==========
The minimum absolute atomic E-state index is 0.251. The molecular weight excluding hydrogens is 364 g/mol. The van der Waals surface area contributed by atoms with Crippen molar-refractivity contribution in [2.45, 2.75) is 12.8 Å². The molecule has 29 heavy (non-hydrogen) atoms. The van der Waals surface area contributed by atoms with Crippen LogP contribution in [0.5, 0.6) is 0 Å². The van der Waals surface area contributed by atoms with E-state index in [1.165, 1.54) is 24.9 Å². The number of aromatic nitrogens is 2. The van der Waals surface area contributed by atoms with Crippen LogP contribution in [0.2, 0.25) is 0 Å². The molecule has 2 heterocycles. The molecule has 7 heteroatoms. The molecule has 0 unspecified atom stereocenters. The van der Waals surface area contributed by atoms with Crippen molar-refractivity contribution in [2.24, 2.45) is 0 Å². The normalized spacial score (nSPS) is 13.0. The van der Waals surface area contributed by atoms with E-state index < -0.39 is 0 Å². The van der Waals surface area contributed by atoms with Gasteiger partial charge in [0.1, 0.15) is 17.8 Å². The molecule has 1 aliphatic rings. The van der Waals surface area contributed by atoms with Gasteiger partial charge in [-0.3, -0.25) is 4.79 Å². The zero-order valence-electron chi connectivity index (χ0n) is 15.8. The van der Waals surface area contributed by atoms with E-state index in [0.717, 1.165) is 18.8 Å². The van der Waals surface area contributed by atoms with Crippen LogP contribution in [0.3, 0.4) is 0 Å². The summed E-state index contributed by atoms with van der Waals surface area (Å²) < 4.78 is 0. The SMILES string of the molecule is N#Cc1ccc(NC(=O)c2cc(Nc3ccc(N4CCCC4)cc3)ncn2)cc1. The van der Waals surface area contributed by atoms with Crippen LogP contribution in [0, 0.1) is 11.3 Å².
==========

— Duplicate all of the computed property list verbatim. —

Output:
The minimum absolute atomic E-state index is 0.251. The molecular weight excluding hydrogens is 364 g/mol. The van der Waals surface area contributed by atoms with Crippen molar-refractivity contribution in [2.45, 2.75) is 12.8 Å². The molecule has 29 heavy (non-hydrogen) atoms. The van der Waals surface area contributed by atoms with Crippen LogP contribution in [0.5, 0.6) is 0 Å². The van der Waals surface area contributed by atoms with E-state index in [1.165, 1.54) is 24.9 Å². The number of aromatic nitrogens is 2. The van der Waals surface area contributed by atoms with Crippen LogP contribution in [0.2, 0.25) is 0 Å². The molecule has 2 heterocycles. The molecule has 7 heteroatoms. The molecule has 0 unspecified atom stereocenters. The van der Waals surface area contributed by atoms with Crippen molar-refractivity contribution in [2.24, 2.45) is 0 Å². The normalized spacial score (nSPS) is 13.0. The van der Waals surface area contributed by atoms with E-state index < -0.39 is 0 Å². The van der Waals surface area contributed by atoms with Gasteiger partial charge in [0.1, 0.15) is 17.8 Å². The molecule has 1 aliphatic rings. The van der Waals surface area contributed by atoms with Gasteiger partial charge in [-0.3, -0.25) is 4.79 Å². The zero-order valence-electron chi connectivity index (χ0n) is 15.8. The van der Waals surface area contributed by atoms with E-state index in [0.717, 1.165) is 18.8 Å². The van der Waals surface area contributed by atoms with Crippen LogP contribution in [0.3, 0.4) is 0 Å². The summed E-state index contributed by atoms with van der Waals surface area (Å²) < 4.78 is 0. The SMILES string of the molecule is N#Cc1ccc(NC(=O)c2cc(Nc3ccc(N4CCCC4)cc3)ncn2)cc1. The van der Waals surface area contributed by atoms with Crippen LogP contribution in [0, 0.1) is 11.3 Å².